Marex also sought to argue that a genuine warehouse receipt would give rise to a unilateral contract between its holder and Access World on the basis that it contains a statement by Access World to whoever may become endorsee that Access World would deliver the goods to the endorsee upon presentation of the original warehouse receipt. The Judge considered this to be fundamentally flawed. First of all, it failed to have regard to the fact that the relationship between Access World and Straits was one of bailment, to which neither Marex nor Natixis was party and the fact that it is only upon attornment on presentation of a genuine warehouse receipt that any relationship is created between Access World and the endorsee. It also failed on the facts because no genuine warehouse receipt had ever been presented.
The Court also rejected an argument that there was a warranty in the form of a collateral contract, there being no evidence of any intention to create legal relations nor any contractual offer.
Finally, the Court noted that in the absence of a contract the estoppel upon which Marex had also relied could not exist because otherwise estoppel would be used as a sword and not as a shield.
Turning to the case in negligence, the Court found that Access World owed Marex, but not Natixis, a duty of care in authenticating the receipts and that it had not exercised reasonable skill and care in its authentication of the receipts presented to it for this purpose, which related to the PC4 to PC5 transactions only. However, the Court also found that Marex’s conduct in the transactions that it had entered into with CHH constituted contributory negligence which should lead to the recoverable damages being reduced by 25%, but rejected the argument that it was sufficient to break the chain of causation.
Nevertheless, the Court also held that, notwithstanding the gratuitous/non-contractual nature of the authentication exercise, Access World was entitled to rely on the limitation of liability contained in its standard terms and conditions. In this regard, Marex had argued that if (as the Judge found) there was no binding contract between Access World and Marex there was no proper basis for holding Marex to be bound by Access World’s terms and conditions. Secondly, it argued that if those terms and conditions applied, the limitation of liability provision did not meet the reasonableness requirement within the Singaporean equivalent to the UCTA 1977.
In rejecting these arguments, the Court found that what was required in order for there to have been an effective disclaimer of liability was reasonable notice of that disclaimer. That in turn depends on the consideration of two related issues. First, whether the relevant provisions particularly are onerous or unusual and secondly whether Marex had sufficient notice of those provisions. As the Judge noted, these are interrelated issues because the more outlandish a particular clause is, the greater degree of notice required. In this context, the Judge found that the terms in question were neither onerous nor unusual and that, Access World having (amongst other things) issued thousands of warrants to Marex over the course of 10 years, each of which expressly referred to its terms and conditions, and Access World having also issued invoices to Marex containing a similar reference, and reference to its terms and conditions appearing on every email sent by Access World, sufficient notice had been given.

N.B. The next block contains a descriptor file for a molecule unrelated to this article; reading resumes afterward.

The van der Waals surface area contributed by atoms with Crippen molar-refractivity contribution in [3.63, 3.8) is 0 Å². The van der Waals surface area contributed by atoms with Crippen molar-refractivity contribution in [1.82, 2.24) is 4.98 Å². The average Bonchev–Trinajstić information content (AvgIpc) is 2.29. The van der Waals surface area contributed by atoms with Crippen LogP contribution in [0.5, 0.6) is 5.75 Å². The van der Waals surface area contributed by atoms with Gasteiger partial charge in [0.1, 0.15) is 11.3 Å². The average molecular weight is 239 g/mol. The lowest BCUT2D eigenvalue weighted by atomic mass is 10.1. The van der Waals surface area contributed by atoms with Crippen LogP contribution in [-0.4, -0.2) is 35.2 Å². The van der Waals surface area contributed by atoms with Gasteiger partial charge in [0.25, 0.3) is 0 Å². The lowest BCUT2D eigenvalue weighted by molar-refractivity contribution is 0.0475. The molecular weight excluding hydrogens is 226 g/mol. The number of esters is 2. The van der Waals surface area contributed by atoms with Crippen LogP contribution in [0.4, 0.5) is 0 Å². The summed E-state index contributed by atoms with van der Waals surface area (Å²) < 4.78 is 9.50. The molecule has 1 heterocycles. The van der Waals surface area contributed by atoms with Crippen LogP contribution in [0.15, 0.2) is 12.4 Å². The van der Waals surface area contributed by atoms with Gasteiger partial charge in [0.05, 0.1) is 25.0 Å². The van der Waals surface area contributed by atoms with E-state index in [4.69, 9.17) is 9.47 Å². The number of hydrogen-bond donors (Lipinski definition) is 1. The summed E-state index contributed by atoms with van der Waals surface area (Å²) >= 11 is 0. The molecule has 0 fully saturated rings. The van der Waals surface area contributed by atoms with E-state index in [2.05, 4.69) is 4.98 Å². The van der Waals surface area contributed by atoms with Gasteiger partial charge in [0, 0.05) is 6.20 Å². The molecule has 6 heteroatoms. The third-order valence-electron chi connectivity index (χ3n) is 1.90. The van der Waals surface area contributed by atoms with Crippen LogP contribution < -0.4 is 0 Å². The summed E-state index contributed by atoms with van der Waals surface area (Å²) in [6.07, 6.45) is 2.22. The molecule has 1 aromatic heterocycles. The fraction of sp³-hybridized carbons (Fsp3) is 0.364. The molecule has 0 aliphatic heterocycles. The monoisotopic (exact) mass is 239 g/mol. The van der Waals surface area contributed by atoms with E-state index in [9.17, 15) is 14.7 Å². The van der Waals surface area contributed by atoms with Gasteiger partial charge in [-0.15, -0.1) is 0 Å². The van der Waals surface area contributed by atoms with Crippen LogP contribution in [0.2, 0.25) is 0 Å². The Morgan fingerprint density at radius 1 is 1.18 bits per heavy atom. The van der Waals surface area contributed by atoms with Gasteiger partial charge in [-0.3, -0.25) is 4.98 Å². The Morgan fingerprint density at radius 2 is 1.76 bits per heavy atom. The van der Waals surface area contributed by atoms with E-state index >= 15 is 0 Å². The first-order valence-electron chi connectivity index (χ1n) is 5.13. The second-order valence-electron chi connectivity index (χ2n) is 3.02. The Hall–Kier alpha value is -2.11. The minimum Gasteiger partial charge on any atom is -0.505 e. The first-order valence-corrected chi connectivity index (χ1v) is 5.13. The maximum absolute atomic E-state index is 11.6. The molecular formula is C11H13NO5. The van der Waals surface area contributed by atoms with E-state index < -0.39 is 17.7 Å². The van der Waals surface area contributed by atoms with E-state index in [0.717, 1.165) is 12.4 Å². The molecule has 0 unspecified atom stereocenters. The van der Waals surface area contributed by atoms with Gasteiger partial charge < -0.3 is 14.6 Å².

With regard to the argument that the terms and conditions did not apply to gratuitous services as opposed to contractual ones, the Judge held that the reasonable person in the position of Marex would have understood that the terms and conditions, on their wording, applied to extracontractual services such as the authentication services provided by Access World.
Finally, having weighed up all the relevant factors, including the fact that Marex was a commercially sophisticated LME broker with access to legal advice, the Judge had little hesitation in finding that the limitation provisions in Access World’s terms and conditions were reasonable. In fact, the provision reflected similar clauses in the industry, which the Judge considered were appropriate in circumstances where the warehouse keeper generally has no knowledge of the commercial considerations and risks that are in play, in contradistinction to the customer who can assess those risks and take other steps to ameliorate risks that it faces. Interestingly, the Judge also found that the inclusion of a limitation clause is an integral part of the very assumption of responsibility which Access World was prepared to undertake and that any intervention by the Court would be to disrupt the equilibrium of the very circumstances in which an assumption of responsibility arose, which, he said, the Court should be extremely reluctant to do.